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It is safe to take as much as 1,000 micrograms of folic acid, the synthetic form of folate, in fortified foods and supplements. That's more than twice the recommended dietary allowance of 400 micrograms.
Since a multivitamin may contain as much as 800 micrograms of folic acid, you could easily exceed this daily upper limit if you also often eat heavily fortified foods like energy bars and cold cereals. Read labels carefully and do the math.
The danger in taking too much folic acid is that it can hide a vitamin B12 deficiency. Older people are vulnerable to a B12 shortfall and need to be particularly careful about how much folic acid they take.
Most multivitamins contain 400 microgram (mcg) of folic acid, so to be safe, you may want to take a multivitamin every other day if you're a postmenopausal woman or a man of any age. Also, be sure to examine any fortified food carefully to make sure you're not getting too much folic acid from those sources on the day you take your vitamin. As for food sources of folate, keep eating them; they're not linked to any risk.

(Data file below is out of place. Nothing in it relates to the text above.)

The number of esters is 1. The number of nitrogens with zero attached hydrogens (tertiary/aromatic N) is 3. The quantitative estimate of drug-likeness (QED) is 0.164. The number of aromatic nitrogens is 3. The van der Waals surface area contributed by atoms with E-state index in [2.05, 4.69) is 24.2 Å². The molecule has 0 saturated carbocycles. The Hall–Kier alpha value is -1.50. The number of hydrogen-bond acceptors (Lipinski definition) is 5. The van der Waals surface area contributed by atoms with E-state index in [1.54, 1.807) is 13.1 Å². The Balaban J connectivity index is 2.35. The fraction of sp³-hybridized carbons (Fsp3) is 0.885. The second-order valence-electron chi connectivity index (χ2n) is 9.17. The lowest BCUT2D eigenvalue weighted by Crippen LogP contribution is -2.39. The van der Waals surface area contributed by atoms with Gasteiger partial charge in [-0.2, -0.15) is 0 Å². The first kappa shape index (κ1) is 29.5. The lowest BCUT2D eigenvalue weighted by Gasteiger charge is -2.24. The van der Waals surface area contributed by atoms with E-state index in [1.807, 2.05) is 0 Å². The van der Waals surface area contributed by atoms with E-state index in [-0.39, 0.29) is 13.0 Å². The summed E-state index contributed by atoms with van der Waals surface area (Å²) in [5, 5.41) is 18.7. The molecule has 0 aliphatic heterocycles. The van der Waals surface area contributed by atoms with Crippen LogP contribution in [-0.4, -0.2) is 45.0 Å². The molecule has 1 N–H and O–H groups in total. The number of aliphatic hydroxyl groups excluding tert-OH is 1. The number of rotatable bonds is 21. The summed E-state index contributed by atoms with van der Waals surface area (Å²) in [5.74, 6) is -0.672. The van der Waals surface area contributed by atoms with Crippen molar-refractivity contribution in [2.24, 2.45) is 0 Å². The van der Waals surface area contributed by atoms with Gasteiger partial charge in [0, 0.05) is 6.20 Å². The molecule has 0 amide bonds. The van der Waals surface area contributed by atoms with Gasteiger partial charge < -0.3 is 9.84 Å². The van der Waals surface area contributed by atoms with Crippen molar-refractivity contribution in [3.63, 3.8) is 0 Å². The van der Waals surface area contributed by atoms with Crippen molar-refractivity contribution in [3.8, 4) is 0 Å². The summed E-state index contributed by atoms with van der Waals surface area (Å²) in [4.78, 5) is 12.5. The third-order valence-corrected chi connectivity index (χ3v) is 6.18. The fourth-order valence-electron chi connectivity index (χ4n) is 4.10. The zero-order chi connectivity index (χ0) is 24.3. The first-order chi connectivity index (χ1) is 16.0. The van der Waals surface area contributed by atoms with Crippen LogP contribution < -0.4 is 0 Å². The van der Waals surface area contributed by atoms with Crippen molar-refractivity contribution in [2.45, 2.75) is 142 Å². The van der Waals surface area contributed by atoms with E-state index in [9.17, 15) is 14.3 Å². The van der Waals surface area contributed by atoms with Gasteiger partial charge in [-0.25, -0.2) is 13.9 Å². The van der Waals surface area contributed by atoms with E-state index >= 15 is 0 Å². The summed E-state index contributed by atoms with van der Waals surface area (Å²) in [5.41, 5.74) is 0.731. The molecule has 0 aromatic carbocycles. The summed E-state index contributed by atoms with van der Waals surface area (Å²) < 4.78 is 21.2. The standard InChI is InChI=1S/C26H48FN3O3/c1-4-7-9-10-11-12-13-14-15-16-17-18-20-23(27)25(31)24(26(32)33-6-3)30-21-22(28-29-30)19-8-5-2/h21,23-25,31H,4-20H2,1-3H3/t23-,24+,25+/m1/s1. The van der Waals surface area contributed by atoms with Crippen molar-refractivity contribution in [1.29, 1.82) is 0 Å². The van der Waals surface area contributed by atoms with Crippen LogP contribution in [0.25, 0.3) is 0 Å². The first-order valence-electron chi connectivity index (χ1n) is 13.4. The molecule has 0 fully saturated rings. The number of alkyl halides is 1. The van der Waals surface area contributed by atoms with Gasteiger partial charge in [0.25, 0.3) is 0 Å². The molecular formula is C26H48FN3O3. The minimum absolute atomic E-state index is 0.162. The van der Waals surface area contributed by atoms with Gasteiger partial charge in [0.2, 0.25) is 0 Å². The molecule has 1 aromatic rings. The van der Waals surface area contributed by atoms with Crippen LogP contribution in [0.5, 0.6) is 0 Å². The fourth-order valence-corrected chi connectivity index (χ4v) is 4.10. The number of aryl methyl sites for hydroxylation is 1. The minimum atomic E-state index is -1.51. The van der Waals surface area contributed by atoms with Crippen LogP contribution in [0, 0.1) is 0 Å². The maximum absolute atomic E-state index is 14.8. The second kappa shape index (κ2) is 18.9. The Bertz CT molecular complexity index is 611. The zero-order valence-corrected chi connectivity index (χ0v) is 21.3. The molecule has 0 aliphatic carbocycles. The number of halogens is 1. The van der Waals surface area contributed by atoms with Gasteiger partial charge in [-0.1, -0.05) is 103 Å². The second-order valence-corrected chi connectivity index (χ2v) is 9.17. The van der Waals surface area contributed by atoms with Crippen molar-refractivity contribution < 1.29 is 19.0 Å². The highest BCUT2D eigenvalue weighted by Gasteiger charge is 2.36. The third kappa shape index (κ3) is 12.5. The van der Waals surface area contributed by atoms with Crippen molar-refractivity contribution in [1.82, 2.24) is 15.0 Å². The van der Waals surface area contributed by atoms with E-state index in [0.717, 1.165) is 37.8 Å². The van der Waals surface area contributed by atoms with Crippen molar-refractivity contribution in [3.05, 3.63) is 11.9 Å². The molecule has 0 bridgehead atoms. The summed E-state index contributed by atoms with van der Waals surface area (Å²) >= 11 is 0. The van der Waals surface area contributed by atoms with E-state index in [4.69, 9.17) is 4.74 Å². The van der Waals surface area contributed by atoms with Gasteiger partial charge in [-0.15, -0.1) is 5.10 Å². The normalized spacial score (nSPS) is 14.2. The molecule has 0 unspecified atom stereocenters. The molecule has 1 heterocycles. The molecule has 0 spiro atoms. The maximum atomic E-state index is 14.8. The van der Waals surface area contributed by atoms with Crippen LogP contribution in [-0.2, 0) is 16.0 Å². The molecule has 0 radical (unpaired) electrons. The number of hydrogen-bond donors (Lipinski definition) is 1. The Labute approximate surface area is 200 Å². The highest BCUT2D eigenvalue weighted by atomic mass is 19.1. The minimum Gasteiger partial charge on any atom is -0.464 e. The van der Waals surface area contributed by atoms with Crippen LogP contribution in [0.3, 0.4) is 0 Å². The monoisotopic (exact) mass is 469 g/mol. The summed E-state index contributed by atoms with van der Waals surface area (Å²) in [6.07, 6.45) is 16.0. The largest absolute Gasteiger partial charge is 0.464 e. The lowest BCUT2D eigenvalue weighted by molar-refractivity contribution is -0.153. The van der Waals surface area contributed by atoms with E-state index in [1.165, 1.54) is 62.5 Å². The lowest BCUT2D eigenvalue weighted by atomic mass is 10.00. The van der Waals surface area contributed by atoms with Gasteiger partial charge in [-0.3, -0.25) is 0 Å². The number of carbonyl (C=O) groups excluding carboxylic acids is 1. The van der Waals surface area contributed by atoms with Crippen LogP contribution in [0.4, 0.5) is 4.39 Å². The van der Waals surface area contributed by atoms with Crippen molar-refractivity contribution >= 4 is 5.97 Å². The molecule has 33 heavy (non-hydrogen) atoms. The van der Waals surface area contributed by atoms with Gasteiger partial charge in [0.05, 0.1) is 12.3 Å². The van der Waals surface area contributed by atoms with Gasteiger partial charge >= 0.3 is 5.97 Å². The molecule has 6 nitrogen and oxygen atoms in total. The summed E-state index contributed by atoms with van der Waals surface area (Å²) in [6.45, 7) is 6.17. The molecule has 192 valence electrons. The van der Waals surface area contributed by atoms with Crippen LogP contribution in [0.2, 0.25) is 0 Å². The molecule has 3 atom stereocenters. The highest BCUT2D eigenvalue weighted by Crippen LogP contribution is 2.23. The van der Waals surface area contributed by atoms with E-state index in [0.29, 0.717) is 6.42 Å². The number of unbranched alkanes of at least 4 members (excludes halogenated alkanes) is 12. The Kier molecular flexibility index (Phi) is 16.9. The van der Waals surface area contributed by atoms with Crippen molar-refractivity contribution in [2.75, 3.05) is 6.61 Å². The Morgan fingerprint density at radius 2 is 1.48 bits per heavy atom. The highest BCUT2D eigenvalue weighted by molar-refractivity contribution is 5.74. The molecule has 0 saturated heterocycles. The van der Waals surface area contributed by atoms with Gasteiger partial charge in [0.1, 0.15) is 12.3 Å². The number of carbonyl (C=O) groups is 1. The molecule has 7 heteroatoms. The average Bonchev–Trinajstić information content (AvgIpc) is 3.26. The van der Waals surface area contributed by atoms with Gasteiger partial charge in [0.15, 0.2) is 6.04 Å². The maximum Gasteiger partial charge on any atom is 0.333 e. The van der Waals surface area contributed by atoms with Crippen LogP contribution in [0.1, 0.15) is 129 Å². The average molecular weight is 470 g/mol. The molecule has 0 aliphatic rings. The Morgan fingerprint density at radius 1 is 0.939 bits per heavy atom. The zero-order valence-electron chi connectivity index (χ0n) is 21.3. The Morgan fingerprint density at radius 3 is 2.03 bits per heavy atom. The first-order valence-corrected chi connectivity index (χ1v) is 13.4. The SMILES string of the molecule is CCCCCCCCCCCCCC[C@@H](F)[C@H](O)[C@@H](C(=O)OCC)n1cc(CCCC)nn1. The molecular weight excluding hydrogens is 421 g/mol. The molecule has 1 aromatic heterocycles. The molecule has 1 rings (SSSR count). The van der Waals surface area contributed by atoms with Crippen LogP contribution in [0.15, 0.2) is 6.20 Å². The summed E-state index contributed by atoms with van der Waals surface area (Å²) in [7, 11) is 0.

If you are a premenopausal woman who's even considering becoming pregnant, it's crucial that you get 400 mcg of folic acid every single day via your multi. It may be even more important to get enough of this vitamin before and during conception than afterward.
This content reflects information from various individuals and organizations and may offer alternative or opposing points of view. It should not be used for medical advice, diagnosis or treatment. As always, you should consult with your healthcare provider about your specific health needs.